Today on The Writer’s Almanac, Garrison Keillor reads a poem called In the Coffee Shop by Carl Dennis. I see the poem as highlighting our inability or unwillingness to appreciate the motives of others. An excerpt:
The big smile the waitress gives you
May be a true expression of her opinion
Or may be her way to atone for glowering
A moment ago at a customer who slurped his coffee
Just the way her cynical second husband slurped his.
Think of the meager tip you left the taxi driver
After the trip from the airport, how it didn’t express
Your judgment about his service but about the snow
That left you feeling the earth a tundra
Only the frugal few could hope to cross.
One might see the actions described above as a sort of correspondence bias. As Eliezer Yudkowsky puts it:
We tend to see far too direct a correspondence between others’ actions and personalities. When we see someone else kick a vending machine for no visible reason, we assume they are “an angry person”. But when you yourself kick the vending machine, it’s because the bus was late, the train was early, your report is overdue, and now the damned vending machine has eaten your lunch money for the second day in a row. Surely, you think to yourself, anyone would kick the vending machine, in that situation.
We attribute our own actions to our situations, seeing our behaviors as perfectly normal responses to experience. But when someone else kicks a vending machine, we don’t see their past history trailing behind them in the air. We just see the kick, for no reason we know about, and we think this must be a naturally angry person – since they lashed out without any provocation.
Expats must grapple with an exaggerated version of this tendency often. When living in a foreign land, great is the temptation to attribute the (bad) actions of indigenous others to some national disposition: That icy Mädel spurned my advances last night at the club–what typical German brusqueness!
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Last night I had a dream.
I was in a church, and behind where I was sitting was a plaque inscribed in German. I tried to read it, but I didn’t recognize one of the words. My former boss from Germany was sitting next to me, so I asked him about it. He explained that there were actually two words. One of the words was an abbreviation (“und” was written as “u.“). The tight spacing had fooled me into thinking it was part of the next word. With that clarification, everything made sense. I woke up.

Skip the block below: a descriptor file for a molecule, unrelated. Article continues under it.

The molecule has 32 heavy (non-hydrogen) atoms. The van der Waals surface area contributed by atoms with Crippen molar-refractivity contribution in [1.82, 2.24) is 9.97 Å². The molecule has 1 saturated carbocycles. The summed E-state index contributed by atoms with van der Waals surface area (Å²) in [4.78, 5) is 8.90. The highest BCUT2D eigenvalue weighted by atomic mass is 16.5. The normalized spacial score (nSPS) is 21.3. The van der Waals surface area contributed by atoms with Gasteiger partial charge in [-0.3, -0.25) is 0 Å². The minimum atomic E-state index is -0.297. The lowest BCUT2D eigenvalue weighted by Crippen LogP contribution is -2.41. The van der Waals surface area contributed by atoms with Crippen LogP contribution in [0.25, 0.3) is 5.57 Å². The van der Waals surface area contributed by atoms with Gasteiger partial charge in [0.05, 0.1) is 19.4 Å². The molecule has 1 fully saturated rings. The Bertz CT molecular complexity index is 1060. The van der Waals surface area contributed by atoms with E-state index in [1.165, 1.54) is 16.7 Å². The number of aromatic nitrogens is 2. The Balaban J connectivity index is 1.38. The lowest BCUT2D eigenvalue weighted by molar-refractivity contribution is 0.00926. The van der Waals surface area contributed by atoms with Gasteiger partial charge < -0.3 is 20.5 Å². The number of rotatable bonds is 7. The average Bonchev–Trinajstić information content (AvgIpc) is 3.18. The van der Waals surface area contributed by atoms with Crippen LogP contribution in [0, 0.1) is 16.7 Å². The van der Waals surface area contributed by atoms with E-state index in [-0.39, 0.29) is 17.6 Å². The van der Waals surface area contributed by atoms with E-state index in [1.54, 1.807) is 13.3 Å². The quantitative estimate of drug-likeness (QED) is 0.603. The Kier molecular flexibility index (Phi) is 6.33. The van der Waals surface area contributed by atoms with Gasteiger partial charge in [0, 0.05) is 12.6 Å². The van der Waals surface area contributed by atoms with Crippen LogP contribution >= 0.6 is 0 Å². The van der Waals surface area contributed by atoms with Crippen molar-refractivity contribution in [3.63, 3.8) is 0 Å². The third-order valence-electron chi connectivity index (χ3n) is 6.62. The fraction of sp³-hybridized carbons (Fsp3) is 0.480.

- How could I “be fooled” or “figure something out” if all of this took place in my head?
- Didn’t Batman: The Animated Series teach me as a child the impossibility of dream reading?
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A phenomenon “raging like wildfire” throughout social networks is nothing more blasé than a chain letter. In the current iteration, folks are asked to write a note listing 25 things about themselves and then tag the note with 25 friends. These friends are then to write up their own list of 25 things, tag another 25 friends, and on it goes in perpetuity. I’m not sure what the point is, but I think Bernie Madoff somehow made billions off of it.
Armchair economics theorizing might tell us that the type of people who engages in this activity is either those who derive a relatively large satisfaction from the activity and/or those who incur a relatively small opportunity cost by engaging in the activity. This would lead us to postulate that those chain latter devotees whom we’ve all gotten to know a teensy bit better in the past few days are likely to be either relatively self-involved or are leading relatively dull lives. They may even have both bits going for them. Thus, we arrive at an unfortunate equilibrium where those who are most likely to participate in chain letters are the least likely to have anything worth writing about.
Then, if the armchair is comfy and time is rife, we might theorize about the type of person who does economic analyses of those who participate in chain letters. Unfortunately time is not rife, however, as packing must be done for Pennsylvania. Nonetheless it’s probably safe to conclude that that type of person would be a pretty righteous dude.
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Two days ago, as I made the ten minute walk from work to my car, a man, evidently of modest means, crossed over from the other side of the street to just a few paces ahead of me. No sooner had his well-worn shoes hit the sidewalk than he stooped suddenly and plucked a dollar bill from the concrete. His pause allowed me to catch up to him, and I congratulated him on his lucky day and chuckled at his beaming countenance as I passed him by.
A nanosecond later, it dawned on me that his gain had been my loss, and fortune’s grim way quickly dissipated my good cheer. But for this man’s crossing the street, that dollar would have been mine! What’s more, the man had jaywalked when he crossed the street, meaning his windfall had been illicitly acquired. Based upon my reading of the philosophy literature, I’m pretty sure it would have been ethically sound for me to have punched the scoundrel in the face and liberated my dollar from his pocket.
Pondering this, I was turning the corner into the parking lot when my iPod’s earbud wires became entangled in a low hanging branch, immobilizing me. Just then, a small man brandishing a bar dart leapt from nearby bushes. He poked me a half-dozen times, all the while yelling:
“Joab jabs you! Joab jabs you!”
Sensing that feigning death was my only recourse to further cutaneous cutting, I went limp and allowed the fellow to extricate my slumped form from its ensnarement. Summoning a strength belied by his tiny stature, he dragged me to a nearby construction site, placed a few loose bricks atop my body, and disappeared into the dusk without a word.
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